I like running. I guess that’s as good a way as any to start off a column about running. Maybe, I hate running, would be more of an eyeball catcher, but that wouldn’t be true. I’ve always liked running it’s something free and natural – and these days I find it liberating, wonderful, transcendental. I also like travelling – especially to out of the way places. Over the years I’ve met interesting people, made good friends and visited wonderful places, so Cindy asked me if I would write a guest column for her blog about my experiences running in different countries. I said “Sure.”
Running is its own reward certainly but it is also a ticket to visit other places, people and cultures. While training for my first half marathon I met a young woman from Switzerland who was doing a nursing degree in Toronto. After finishing her courses she was going to work in Phnom Penh, Cambodia and was also planning on running the Phnom Penh marathon. She said she could always find a race wherever she went and that set off my curiosity and I wondered if I could incorporate runs into my travels as well.
Ottawa was my first destination race. Just a few hours away but the race was going to take the runners through some parts of the capital I had never visited and across the river into Gatineau. I went with a group of friends and I spent a few extra days there before and after the race, had lunch with friends, visited museums and reacquainted myself with the city. It was great.
The next year I was heading to Berlin for a celebration of running that I think is unsurpassed. The marathon has 40,000 runners and a million spectators. Running down Yorckstrasse at 10 in the morning you’re serenaded by a full jazz orchestra while Berliners lean against chest-high tables on the street sipping their first (?) beer of the day. I heard Latin drummers, a Turkish rock band, and a woman doing an impression of Edith Piaf. In Buenos Aires they had tango dancers and ABBA impersonators – but both women were dressed like the blonde singer! They had water and fruit at the finish line but they also handed out tickets for a free choripan (chorizo sausage on a bun). The friends I went with went back to plead for a second ticket. Warsaw had the best tasting sports drink – so good that I took a fresh bottle at every station. I’m sure my time reflected my oversaturated state. Oh, and before I forget Berlin had a beer-tasting station (Yes, I stopped) and one nutrition station that served hot tea!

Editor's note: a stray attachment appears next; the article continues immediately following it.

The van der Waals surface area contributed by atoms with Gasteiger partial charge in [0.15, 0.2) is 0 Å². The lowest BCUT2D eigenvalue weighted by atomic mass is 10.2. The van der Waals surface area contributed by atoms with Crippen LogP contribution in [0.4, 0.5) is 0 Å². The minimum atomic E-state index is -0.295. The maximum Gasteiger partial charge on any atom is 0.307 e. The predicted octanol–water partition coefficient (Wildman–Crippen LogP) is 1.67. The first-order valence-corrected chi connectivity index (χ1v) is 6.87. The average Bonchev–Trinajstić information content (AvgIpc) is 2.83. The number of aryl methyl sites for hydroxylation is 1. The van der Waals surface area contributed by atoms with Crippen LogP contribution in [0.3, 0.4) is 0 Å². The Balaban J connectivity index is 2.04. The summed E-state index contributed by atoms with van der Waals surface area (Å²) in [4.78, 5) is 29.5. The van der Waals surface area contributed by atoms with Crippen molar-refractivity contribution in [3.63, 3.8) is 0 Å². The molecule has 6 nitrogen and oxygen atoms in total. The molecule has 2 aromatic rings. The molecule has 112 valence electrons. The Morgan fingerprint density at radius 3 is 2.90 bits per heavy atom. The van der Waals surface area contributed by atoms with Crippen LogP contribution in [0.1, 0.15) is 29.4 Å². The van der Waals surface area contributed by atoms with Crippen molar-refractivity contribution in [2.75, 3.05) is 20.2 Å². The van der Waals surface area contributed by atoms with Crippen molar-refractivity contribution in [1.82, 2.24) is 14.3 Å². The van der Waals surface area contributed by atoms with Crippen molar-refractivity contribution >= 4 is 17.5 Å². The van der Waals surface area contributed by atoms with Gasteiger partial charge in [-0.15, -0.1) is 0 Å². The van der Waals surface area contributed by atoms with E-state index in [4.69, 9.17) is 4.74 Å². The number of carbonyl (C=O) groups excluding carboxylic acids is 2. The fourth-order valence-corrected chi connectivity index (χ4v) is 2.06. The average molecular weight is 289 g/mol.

In Sofia, Bulgaria they handed out lemon wedges instead of orange slices. And they were magnificent. It was like getting a little boost of rocket fuel.
And then there are the people. I ran about 10 kilometres in Berlin with a guy I had never met but who lived about two blocks away from me in Toronto. In Buenos Aires I counted people from every country in South America – and discovered that one group from Brazil even brought their own photographer. In Bucharest I finished alongside an Australian nurse who had landed in the country the night before. In Warsaw I passed a young woman in the last 200 metres and then saw her coming for me on the giant screen in the National Stadium – the people in the stadium started screaming and she beat me by less than a metre.
In Bulgaria runners had to have a doctor’s certificate. If they didn’t they needed to pay the equivalent of about $1.50 to have a medical student take their blood pressure. One young woman came to pick up her bib and forgot her purse at the office so I paid for her test. The course was six laps of a seven kilometre course – Alexandra had already finished but ran an extra lap just to keep me company on the last lap.
This year the plan is to do two marathons: Krakow, Poland in April and Berlin for the fifth time at the end of September. I try to get to the location three or four days in advance to give myself time to acclimatize and so I have something resembling a regular sleep pattern, but really it just gives me time to look around and make my final post-race travel plans. From Buenos Aires I travelled by bus to the Andes Mountains in the north. From Berlin and Warsaw I’ve travelled all through Central Europe. From Sofia and Bucharest I’ve made my way to the Carpathians, slept in monasteries and seen some of the most under visited tourist sites in Europe. In Odessa, Ukraine I found a market that was so large it had one building just for dairy products and another for smoked meats. I also discovered that not speaking Ukrainian was no barrier to buying a new pair of trousers or getting a haircut. And I found a trail in northern Poland, right beside the Baltic Sea that runs forever and connects three cities.
No matter where you go you’ll find kind, friendly people. Some races have a homemade feel to them, some are so well organized it makes your head spin. Wherever you happen to be you’ll have fun and come back with some interesting stories. Like the one about the naked women …..
Copyright 2017 Peter McCluskey, all rights reserved